If they were wimps they could state that he has assaulted their human rights and left them traumatised for life!  As it is,  it's provided material for a story and given them something to affectionately remember him by...


A man walks into a bar. After buying a beer he looks around and sees three men and a dog playing cards. Amazed, he wanders over and starts watching the game. 

After watching for ten minutes, the man leans over to one of the players and says, "Wow, that's a really smart dog!"

The player replies, "He isn't that smart, every time he gets a good hand, he wags his tail!" 


From: John Middleton, Huntingdon, UK
Date: 22 Feb 2003 15:07
Subject: A Piece for the Website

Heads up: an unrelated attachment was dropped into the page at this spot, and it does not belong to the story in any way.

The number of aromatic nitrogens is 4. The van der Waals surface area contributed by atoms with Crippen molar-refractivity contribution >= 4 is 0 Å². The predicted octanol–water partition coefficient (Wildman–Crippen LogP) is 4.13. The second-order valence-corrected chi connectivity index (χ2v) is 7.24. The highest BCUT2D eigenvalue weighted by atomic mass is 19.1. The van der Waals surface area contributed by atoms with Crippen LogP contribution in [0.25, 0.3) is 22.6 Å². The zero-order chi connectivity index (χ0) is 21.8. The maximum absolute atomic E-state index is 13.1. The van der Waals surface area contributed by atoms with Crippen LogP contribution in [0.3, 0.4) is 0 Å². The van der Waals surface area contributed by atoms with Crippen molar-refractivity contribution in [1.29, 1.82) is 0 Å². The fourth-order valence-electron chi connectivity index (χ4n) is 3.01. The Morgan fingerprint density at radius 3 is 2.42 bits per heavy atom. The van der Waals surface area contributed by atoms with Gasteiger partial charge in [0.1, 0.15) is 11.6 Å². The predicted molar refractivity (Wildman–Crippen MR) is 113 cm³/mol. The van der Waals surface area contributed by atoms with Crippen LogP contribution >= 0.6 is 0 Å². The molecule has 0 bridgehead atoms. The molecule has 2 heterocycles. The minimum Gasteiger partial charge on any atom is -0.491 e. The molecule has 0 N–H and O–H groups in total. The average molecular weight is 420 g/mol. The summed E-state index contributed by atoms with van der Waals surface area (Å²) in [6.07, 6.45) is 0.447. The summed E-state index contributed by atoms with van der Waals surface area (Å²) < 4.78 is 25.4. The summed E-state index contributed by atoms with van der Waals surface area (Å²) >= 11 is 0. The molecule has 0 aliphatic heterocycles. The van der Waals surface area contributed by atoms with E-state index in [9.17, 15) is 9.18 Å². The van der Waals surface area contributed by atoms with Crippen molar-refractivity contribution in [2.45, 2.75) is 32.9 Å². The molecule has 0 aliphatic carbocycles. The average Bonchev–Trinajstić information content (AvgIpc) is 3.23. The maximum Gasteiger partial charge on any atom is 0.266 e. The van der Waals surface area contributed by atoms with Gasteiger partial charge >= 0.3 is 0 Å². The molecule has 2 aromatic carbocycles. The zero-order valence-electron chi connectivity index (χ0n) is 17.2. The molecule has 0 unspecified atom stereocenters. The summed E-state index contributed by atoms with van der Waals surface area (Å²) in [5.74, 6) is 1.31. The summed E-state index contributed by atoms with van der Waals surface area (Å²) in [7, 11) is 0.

Hopefully, the attached is self explanatory and is of interest to members.

Keep up the good work!

John (Hank) Middleton


Following a communications “cock up” prior to the Malta evacuation in the early 70’s, our intrepid “Blue” NEAF MAMS team and the C130 aircrew found ourselves grounded and impounded on the tarmac at Sigonella. Surrounded by the Italian Mafia, and confined to the aircraft and the immediate surrounds for over 24 hours, communication on the single band radio from the aircraft to our Episkopi controllers had been almost continuous. 

With no ground power and the batteries running low, conversation was becoming very restricted. What was needed was one immortal word to describe our plight. With one leap onto the flight deck our intrepid leader, Frank Holmes, spelt it out, “Sierra, Hotel, Romeo, Echo, Delta, Delta, India, Echo Sierra.” Episkopi got the message, enuff said. Problem solved, diplomacy was rapidly restored.